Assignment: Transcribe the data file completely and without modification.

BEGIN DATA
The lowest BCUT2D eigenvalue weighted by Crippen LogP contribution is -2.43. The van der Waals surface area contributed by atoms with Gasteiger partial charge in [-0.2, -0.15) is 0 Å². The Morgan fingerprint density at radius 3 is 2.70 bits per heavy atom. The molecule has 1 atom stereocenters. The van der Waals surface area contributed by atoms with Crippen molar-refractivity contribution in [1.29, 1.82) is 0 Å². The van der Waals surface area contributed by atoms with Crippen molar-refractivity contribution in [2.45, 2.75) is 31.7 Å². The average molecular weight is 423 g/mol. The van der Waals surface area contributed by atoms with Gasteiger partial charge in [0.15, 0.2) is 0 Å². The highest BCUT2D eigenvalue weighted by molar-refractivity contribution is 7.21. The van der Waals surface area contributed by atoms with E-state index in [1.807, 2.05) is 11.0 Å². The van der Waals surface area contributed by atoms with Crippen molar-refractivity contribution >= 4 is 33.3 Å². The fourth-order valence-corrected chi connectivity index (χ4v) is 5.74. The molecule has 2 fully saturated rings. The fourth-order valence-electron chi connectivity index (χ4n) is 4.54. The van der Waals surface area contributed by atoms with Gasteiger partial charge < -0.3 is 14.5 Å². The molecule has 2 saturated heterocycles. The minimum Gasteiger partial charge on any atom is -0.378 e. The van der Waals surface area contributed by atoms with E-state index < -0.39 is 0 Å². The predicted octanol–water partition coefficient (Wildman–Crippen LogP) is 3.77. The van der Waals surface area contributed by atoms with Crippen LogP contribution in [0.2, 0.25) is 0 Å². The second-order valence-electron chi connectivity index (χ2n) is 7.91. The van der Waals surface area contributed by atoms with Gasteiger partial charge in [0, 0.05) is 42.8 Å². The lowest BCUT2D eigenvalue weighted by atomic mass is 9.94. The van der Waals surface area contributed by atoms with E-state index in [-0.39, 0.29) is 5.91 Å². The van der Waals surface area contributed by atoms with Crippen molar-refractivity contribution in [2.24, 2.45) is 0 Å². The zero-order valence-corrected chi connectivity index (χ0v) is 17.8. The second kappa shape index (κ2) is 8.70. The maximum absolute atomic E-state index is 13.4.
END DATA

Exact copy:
The lowest BCUT2D eigenvalue weighted by Crippen LogP contribution is -2.43. The van der Waals surface area contributed by atoms with Gasteiger partial charge in [-0.2, -0.15) is 0 Å². The Morgan fingerprint density at radius 3 is 2.70 bits per heavy atom. The molecule has 1 atom stereocenters. The van der Waals surface area contributed by atoms with Crippen molar-refractivity contribution in [1.29, 1.82) is 0 Å². The van der Waals surface area contributed by atoms with Crippen molar-refractivity contribution in [2.45, 2.75) is 31.7 Å². The average molecular weight is 423 g/mol. The van der Waals surface area contributed by atoms with Gasteiger partial charge in [0.15, 0.2) is 0 Å². The highest BCUT2D eigenvalue weighted by molar-refractivity contribution is 7.21. The van der Waals surface area contributed by atoms with E-state index in [1.807, 2.05) is 11.0 Å². The van der Waals surface area contributed by atoms with Crippen molar-refractivity contribution >= 4 is 33.3 Å². The fourth-order valence-corrected chi connectivity index (χ4v) is 5.74. The molecule has 2 fully saturated rings. The fourth-order valence-electron chi connectivity index (χ4n) is 4.54. The van der Waals surface area contributed by atoms with Gasteiger partial charge < -0.3 is 14.5 Å². The molecule has 2 saturated heterocycles. The minimum Gasteiger partial charge on any atom is -0.378 e. The van der Waals surface area contributed by atoms with E-state index < -0.39 is 0 Å². The predicted octanol–water partition coefficient (Wildman–Crippen LogP) is 3.77. The van der Waals surface area contributed by atoms with Crippen LogP contribution in [0.2, 0.25) is 0 Å². The second-order valence-electron chi connectivity index (χ2n) is 7.91. The van der Waals surface area contributed by atoms with Gasteiger partial charge in [0, 0.05) is 42.8 Å². The lowest BCUT2D eigenvalue weighted by atomic mass is 9.94. The van der Waals surface area contributed by atoms with E-state index in [-0.39, 0.29) is 5.91 Å². The van der Waals surface area contributed by atoms with Crippen molar-refractivity contribution in [2.24, 2.45) is 0 Å². The zero-order valence-corrected chi connectivity index (χ0v) is 17.8. The second kappa shape index (κ2) is 8.70. The maximum absolute atomic E-state index is 13.4.